By the spring of 1963, Buck was teetering on the verge of success
hed pursued day and night for nearly a decade. He hired
more musicians, including a drummer, a pedal steel player, and a
bass player. The Ford gave way to a Chevrolet camper. The group
had no name until one of Bucks early bass players, a talented
Bakersfield musician named Merle Haggard, dubbed them "The
In the spring of 1963 came the record that established him as
a lasting presence: "Act Naturally," which remained
at #1 for four weeks. Though hed worked with Nashville agents
like Eddie Crandall and Bob Neal, he needed a manager who understood
him. That manager came along, by luck, when Buck got a call from
Las Vegas-based booking agent Jack McFadden.
Buck met McFadden by chance in 1963. He was booked for a
couple of dates in Oregon and Washington, and asked Jack to book
enough dates to turn it into a 10-day tour. Jack, a gifted salesman,
returned with 16 dates booked for more money than Buck had asked
for. Buck was impressed. Within a few months, Jack became his manager
the only manager Buck has ever had. Until Buck quit the road
in 1980, McFadden managed no other artists.
"I knew Buck was my type of artist," McFadden remembers,
"because he was as hungry as I was. We made our deal on a handshake,
with the motto Whatever it takes." Buck also savors
the association: "Its been a wonderful relationship and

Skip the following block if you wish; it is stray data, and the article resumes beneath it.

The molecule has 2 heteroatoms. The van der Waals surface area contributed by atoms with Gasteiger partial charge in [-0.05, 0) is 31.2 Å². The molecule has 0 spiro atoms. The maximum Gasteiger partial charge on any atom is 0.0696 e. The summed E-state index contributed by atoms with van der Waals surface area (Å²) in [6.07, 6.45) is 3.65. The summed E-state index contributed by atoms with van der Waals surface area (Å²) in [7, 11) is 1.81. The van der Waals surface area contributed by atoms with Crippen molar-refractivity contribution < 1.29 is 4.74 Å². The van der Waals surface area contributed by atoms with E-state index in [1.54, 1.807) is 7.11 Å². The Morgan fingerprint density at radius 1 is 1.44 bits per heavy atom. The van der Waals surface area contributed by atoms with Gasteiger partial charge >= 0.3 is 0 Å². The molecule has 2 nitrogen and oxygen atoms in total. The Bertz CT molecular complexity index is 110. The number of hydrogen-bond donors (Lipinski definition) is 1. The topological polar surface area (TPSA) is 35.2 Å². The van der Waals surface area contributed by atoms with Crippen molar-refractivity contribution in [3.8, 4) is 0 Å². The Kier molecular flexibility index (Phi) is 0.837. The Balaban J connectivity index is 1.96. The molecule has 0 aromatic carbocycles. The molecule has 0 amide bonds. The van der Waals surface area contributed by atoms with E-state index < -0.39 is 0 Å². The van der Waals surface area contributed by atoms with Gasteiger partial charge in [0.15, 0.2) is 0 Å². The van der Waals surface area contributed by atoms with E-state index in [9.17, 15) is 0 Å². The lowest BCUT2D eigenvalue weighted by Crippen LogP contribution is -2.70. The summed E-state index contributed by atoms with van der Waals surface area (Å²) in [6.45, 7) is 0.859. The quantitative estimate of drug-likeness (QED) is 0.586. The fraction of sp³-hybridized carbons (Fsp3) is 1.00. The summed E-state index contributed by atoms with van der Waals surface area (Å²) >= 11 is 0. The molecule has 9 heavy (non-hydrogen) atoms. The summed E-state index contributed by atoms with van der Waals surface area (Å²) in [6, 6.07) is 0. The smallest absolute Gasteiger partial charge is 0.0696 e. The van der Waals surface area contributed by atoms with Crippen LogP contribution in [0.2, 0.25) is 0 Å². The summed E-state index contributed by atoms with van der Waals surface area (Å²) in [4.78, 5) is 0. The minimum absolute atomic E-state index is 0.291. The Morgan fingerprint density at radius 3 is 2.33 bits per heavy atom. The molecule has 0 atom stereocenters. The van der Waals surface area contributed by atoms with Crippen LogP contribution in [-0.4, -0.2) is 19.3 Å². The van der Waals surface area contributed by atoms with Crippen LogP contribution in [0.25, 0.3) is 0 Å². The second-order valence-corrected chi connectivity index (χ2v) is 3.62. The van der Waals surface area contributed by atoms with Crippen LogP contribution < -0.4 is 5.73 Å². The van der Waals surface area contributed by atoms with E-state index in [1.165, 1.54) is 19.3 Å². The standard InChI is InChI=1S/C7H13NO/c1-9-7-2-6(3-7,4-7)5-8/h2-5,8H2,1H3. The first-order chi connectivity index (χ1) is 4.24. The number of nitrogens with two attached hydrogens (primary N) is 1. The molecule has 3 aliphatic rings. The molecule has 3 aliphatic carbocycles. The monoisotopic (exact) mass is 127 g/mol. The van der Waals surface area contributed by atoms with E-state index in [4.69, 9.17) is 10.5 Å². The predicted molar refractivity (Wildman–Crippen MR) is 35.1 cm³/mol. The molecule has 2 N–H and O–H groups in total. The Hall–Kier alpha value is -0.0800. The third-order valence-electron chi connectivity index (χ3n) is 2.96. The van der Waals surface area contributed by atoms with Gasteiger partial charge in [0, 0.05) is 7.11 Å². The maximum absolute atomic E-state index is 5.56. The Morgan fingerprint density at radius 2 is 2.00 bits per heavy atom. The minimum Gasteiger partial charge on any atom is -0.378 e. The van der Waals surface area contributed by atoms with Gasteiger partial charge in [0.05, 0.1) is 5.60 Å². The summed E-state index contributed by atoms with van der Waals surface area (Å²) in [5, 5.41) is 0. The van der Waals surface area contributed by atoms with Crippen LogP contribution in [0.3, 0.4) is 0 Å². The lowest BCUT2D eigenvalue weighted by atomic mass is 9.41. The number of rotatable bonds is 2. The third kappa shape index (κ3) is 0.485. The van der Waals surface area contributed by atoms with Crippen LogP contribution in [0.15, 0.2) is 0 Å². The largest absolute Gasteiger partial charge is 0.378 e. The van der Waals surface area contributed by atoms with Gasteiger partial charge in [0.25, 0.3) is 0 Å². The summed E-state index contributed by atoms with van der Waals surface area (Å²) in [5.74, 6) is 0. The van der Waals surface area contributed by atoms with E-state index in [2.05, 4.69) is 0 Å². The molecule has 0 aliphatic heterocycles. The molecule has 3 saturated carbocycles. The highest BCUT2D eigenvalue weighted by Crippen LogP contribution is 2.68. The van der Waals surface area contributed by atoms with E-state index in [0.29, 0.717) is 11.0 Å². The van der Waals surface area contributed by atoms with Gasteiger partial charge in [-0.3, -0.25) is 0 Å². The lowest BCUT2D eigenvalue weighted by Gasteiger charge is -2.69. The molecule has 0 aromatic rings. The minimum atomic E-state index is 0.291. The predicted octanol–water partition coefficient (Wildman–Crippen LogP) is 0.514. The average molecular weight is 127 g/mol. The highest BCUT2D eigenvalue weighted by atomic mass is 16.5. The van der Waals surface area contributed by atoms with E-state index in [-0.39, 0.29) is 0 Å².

its worked. Jack is a very fine, warm human being, and Im
crazy about him."
With "Act Naturally," McFadden remembers that Buck
pushed himself even harder. "He drove thousands and thousands
of miles in the camper. He never missed a date. Hed play clubs,
starting at 9 at night till 1 in the morning, and never leave the
stage. That is a managers dream, to have a person that will
give that much of themselves. Never due to his own fault was he
ever late. I went on almost every date with him. He did everything
I ever, ever asked him to do and more. We put in the contract a
60-minute show, and hell, hed do two hours."
In mid 63, with "Act Naturally" off the charts
Buck recorded the follow up. "Loves Gonna Live Here,"
another "freight train" number, spent 8 weeks at #1 according
to Billboard. The next single, "My Heart Skips A Beat,"
was #1 for seven weeks in 64, and also hit the top of the
Billboard charts. The singles B-side, "Together
Again," came up just below it at #2. Then one week the positions
reversed, a remarkable, nearly unheard of achievement. The distinctive
sound of Bucks records had caught the publics fancy.